The dietary intervention study involved 497 online shoppers who received real-time personalised advice, recommending foods lower in saturated fat. The study showed that shoppers who received dietary advice reduced the saturated fat in their shopping baskets by 10%, a positive step towards a healthier heart.
Cardiovascular disease is Australia’s biggest killer, leading to tens of thousands of deaths per year. Researchers believe this innovative, low cost method of influencing dietary patterns has great potential to reduce this toll. Benefits could be especially large as the Internet savvy younger generation ages.
Co-principal Investigator of the study, Dr Rachel Huxley said today, “Online food shopping offers a unique opportunity to change food purchasing habits. Almost 150,000 Australians already purchase at least some of their groceries online every year and that number is growing. This approach offers Australians a low cost, long-term, non-drug strategy for reducing their fat intake and their cholesterol levels.”
Researchers obtained a list of commonly purchased food items that contained up to 92% saturated fat and identified a suitable low fat alternate for each. As consumers selected their product, they were presented with the opportunity to either retain the product or swap it for the alternate lower in saturated fat. A simple side-by-side, on screen display of the original item and the suggested alternate was used.
The average age of the participants was 40, each shopping for an average of about three people. The study also showed that shoppers maintained good dietary practices over consecutive shopping events. Benefits appeared greater among people with higher body mass index and greater age who may have most to gain. Lower fat dairy products were the items most frequently added to the shopping after dietary advice was provided.
Co-principal Investigator Dr Bruce Neal noted, “It is easy to imagine an adaptation of the system that could provide advice about salt intake or advice to consumers with specific disease states such as diabetes, high blood pressure or high cholesterol.”
New technologies united with this simple approach provides opportunities for wider development. “With automated personally tailored computer advice now of proven benefit in a commercial setting, the challenge will be to see the results translated into practice. This will require imaginative approaches developed in collaboration with public health advocacy groups, regulatory bodies and the food retail industry,” he added.
This project was published today in the open-access journal PLoS Clinical Trials from the Public Library of Science and funded by The National Heart Foundation of Australia and the Future Forum.
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Today, plants and microorganisms are heavily used for the production of medicinal products. The production of biopharmaceuticals in plants, also referred to as “Molecular Pharming”, represents a continuously growing field of plant biotechnology. Preferred host organisms include yeast and crop plants, such as maize and potato – plants with high demands. With the help of a special algal strain, the research team of Prof. Ralph Bock at the Max Planck Institute of Molecular Plant Physiology in Potsdam strives to develop a more efficient and resource-saving system for the production of medicines and vaccines. They tested its practicality by synthesizing a component of a potential AIDS vaccine.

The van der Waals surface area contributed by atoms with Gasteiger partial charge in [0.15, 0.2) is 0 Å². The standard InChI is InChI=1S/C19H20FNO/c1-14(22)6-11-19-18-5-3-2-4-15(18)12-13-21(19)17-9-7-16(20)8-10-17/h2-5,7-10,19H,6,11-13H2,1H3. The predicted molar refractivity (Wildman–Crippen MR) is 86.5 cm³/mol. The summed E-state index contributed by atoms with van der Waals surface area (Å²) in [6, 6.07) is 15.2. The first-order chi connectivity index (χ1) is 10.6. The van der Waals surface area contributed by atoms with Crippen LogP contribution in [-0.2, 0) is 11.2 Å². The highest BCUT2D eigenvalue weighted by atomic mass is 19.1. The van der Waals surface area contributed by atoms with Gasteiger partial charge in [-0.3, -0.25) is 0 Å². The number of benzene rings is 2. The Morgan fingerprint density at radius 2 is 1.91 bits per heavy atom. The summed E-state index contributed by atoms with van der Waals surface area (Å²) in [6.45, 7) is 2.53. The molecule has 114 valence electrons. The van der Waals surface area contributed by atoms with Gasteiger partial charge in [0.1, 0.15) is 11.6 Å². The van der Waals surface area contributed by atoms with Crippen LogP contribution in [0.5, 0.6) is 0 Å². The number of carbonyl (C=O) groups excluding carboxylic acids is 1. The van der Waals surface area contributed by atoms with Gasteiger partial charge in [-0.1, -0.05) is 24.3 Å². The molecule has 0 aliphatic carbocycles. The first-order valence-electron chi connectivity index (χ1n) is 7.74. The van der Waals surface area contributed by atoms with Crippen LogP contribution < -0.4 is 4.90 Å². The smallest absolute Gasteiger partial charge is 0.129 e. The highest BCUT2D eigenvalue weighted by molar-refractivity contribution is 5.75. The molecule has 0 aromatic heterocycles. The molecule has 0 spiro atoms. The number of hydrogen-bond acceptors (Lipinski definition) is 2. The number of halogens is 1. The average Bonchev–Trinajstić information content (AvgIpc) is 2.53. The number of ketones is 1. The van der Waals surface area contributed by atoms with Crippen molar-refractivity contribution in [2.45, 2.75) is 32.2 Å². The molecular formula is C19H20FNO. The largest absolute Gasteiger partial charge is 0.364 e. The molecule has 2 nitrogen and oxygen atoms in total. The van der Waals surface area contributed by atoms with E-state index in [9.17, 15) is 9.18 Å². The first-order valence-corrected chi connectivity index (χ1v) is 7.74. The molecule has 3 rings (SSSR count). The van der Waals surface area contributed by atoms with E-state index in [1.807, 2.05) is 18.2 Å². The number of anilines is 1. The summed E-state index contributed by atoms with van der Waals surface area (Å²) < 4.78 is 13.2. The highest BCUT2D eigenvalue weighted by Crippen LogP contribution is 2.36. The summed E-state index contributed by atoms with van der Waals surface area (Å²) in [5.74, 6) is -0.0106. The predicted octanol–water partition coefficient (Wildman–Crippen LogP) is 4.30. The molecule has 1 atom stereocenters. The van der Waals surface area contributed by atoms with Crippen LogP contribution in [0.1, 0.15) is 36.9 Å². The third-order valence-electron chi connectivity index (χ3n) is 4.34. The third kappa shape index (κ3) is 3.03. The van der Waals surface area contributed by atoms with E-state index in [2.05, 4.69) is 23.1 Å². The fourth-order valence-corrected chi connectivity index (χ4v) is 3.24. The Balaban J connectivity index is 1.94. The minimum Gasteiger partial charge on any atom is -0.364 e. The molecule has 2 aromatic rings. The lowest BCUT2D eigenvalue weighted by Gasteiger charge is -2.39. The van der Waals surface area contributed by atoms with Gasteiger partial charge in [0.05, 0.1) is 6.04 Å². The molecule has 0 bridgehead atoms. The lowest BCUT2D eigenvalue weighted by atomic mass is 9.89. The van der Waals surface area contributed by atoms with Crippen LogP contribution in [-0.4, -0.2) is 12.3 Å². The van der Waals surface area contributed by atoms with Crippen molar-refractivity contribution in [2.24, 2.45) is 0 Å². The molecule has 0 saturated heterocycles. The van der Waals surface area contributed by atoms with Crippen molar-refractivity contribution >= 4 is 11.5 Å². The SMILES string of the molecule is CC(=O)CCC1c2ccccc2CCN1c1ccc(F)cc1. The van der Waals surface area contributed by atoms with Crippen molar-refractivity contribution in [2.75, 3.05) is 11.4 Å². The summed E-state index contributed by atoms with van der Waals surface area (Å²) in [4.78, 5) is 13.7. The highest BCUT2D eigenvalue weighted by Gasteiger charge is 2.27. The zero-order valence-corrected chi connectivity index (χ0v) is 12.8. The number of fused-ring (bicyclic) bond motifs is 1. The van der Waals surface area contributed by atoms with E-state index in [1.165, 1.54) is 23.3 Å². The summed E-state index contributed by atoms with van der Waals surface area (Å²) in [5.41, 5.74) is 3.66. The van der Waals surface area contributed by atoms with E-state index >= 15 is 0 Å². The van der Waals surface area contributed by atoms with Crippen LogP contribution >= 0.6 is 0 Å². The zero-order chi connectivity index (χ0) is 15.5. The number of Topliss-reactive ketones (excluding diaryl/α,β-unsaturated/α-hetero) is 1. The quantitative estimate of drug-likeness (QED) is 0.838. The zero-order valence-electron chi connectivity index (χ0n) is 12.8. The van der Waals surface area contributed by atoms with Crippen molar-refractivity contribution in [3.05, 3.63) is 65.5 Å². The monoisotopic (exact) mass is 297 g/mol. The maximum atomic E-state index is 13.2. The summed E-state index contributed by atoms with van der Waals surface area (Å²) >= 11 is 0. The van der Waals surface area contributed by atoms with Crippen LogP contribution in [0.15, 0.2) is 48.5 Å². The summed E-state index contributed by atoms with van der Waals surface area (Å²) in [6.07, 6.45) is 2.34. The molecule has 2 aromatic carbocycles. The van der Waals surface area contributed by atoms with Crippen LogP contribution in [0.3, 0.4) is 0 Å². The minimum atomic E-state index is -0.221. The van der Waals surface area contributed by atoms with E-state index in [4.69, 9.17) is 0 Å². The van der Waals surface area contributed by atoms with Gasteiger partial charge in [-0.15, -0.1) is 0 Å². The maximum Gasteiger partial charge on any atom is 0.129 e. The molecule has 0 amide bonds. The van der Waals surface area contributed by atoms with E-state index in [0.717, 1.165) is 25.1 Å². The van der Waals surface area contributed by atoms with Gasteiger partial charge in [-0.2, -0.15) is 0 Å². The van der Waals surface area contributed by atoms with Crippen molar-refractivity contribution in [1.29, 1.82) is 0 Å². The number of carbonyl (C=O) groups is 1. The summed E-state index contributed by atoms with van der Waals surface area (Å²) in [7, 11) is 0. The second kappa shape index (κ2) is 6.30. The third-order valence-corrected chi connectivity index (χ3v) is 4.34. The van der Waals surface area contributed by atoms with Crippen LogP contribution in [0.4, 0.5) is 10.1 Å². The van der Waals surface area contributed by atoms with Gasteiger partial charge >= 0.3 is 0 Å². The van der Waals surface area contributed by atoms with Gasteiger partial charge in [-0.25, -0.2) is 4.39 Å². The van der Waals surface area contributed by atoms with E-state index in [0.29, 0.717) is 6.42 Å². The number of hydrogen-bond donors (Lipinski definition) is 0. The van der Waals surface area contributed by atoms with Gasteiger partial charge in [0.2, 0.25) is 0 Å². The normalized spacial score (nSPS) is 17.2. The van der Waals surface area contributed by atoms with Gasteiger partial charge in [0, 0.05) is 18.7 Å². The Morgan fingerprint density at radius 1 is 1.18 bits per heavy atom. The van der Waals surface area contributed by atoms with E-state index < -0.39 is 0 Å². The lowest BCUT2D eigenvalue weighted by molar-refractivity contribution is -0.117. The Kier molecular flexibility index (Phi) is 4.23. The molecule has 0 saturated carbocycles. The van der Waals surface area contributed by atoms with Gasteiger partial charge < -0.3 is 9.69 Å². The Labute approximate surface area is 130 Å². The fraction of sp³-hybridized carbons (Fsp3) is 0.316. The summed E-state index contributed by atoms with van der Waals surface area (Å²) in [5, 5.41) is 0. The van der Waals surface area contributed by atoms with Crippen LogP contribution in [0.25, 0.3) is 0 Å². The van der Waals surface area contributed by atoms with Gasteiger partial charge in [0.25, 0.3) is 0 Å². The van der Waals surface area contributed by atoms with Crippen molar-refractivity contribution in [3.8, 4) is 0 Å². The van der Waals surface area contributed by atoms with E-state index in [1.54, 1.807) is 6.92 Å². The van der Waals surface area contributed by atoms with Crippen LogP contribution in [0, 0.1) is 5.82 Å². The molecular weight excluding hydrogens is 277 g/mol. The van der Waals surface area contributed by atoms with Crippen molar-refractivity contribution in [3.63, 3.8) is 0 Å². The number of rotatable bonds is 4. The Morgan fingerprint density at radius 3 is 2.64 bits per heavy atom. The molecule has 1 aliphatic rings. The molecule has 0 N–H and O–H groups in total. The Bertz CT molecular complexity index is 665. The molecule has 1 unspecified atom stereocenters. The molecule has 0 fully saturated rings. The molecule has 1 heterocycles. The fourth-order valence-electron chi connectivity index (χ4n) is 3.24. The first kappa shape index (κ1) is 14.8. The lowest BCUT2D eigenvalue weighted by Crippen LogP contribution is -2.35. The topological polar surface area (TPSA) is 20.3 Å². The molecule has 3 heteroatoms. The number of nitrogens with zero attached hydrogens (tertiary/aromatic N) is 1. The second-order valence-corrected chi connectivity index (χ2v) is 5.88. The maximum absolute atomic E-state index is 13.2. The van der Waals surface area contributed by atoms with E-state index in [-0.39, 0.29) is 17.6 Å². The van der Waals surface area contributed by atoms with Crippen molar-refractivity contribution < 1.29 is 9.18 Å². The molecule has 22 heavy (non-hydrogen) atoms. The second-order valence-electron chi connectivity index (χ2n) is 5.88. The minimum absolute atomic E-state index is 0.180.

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Atomic clock experts from the Physikalisch-Technische Bundesanstalt (PTB) are the first research group in the world to have built an optical single-ion clock...
The University of Würzburg has two new space projects in the pipeline which are concerned with the observation of planets and autonomous fault correction aboard satellites. The German Federal Ministry of Economic Affairs and Energy funds the projects with around 1.6 million euros.
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Physicists from Saarland University and the ESPCI in Paris have shown how liquids on solid surfaces can be made to slide over the surface a bit like a bobsleigh on ice. The key is to apply a coating at the boundary between the liquid and the surface that induces the liquid to slip. This results in an increase in the average flow velocity of the liquid and its throughput. This was demonstrated by studying the behaviour of droplets on surfaces with different coatings as they evolved into the equilibrium state. The results could prove useful in optimizing industrial processes, such as the extrusion of plastics.
The study has been published in the respected academic journal PNAS (Proceedings of the National Academy of Sciences of the United States of America).
Exceeding critical temperature limits in the Southern Ocean may cause the collapse of ice sheets and a sharp rise in sea levels
A future warming of the Southern Ocean caused by rising greenhouse gas concentrations in the atmosphere may severely disrupt the stability of the West...
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